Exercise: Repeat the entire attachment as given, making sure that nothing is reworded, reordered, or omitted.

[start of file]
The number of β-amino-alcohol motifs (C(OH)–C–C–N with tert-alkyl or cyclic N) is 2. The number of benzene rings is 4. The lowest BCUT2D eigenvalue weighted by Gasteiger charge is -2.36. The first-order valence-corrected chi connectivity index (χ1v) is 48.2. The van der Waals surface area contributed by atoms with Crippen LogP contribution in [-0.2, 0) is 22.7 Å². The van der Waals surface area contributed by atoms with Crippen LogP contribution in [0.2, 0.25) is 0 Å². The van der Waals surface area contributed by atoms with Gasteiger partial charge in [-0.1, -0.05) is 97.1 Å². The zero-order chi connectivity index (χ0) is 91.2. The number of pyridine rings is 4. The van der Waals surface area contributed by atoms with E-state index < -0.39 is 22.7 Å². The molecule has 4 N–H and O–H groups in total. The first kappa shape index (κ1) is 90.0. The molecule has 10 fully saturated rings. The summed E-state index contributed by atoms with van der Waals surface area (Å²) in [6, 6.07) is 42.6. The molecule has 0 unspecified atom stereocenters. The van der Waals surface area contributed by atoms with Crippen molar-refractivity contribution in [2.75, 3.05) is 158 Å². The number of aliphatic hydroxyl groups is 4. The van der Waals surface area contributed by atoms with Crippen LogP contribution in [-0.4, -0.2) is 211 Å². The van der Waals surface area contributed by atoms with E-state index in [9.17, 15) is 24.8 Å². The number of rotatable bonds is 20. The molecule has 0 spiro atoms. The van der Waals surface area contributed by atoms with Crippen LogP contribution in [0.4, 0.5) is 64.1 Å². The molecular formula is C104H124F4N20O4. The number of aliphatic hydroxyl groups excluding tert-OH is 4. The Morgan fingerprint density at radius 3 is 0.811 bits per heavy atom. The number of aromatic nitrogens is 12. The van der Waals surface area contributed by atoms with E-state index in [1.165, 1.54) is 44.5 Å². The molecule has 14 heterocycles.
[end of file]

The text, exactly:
The number of β-amino-alcohol motifs (C(OH)–C–C–N with tert-alkyl or cyclic N) is 2. The number of benzene rings is 4. The lowest BCUT2D eigenvalue weighted by Gasteiger charge is -2.36. The first-order valence-corrected chi connectivity index (χ1v) is 48.2. The van der Waals surface area contributed by atoms with Crippen LogP contribution in [-0.2, 0) is 22.7 Å². The van der Waals surface area contributed by atoms with Crippen LogP contribution in [0.2, 0.25) is 0 Å². The van der Waals surface area contributed by atoms with Gasteiger partial charge in [-0.1, -0.05) is 97.1 Å². The zero-order chi connectivity index (χ0) is 91.2. The number of pyridine rings is 4. The van der Waals surface area contributed by atoms with E-state index < -0.39 is 22.7 Å². The molecule has 4 N–H and O–H groups in total. The first kappa shape index (κ1) is 90.0. The molecule has 10 fully saturated rings. The summed E-state index contributed by atoms with van der Waals surface area (Å²) in [6, 6.07) is 42.6. The molecule has 0 unspecified atom stereocenters. The van der Waals surface area contributed by atoms with Crippen molar-refractivity contribution in [2.75, 3.05) is 158 Å². The number of aliphatic hydroxyl groups is 4. The van der Waals surface area contributed by atoms with Crippen LogP contribution in [-0.4, -0.2) is 211 Å². The van der Waals surface area contributed by atoms with E-state index in [9.17, 15) is 24.8 Å². The number of rotatable bonds is 20. The molecule has 0 spiro atoms. The van der Waals surface area contributed by atoms with Crippen LogP contribution in [0.4, 0.5) is 64.1 Å². The molecular formula is C104H124F4N20O4. The number of aliphatic hydroxyl groups excluding tert-OH is 4. The Morgan fingerprint density at radius 3 is 0.811 bits per heavy atom. The number of aromatic nitrogens is 12. The van der Waals surface area contributed by atoms with E-state index in [1.165, 1.54) is 44.5 Å². The molecule has 14 heterocycles.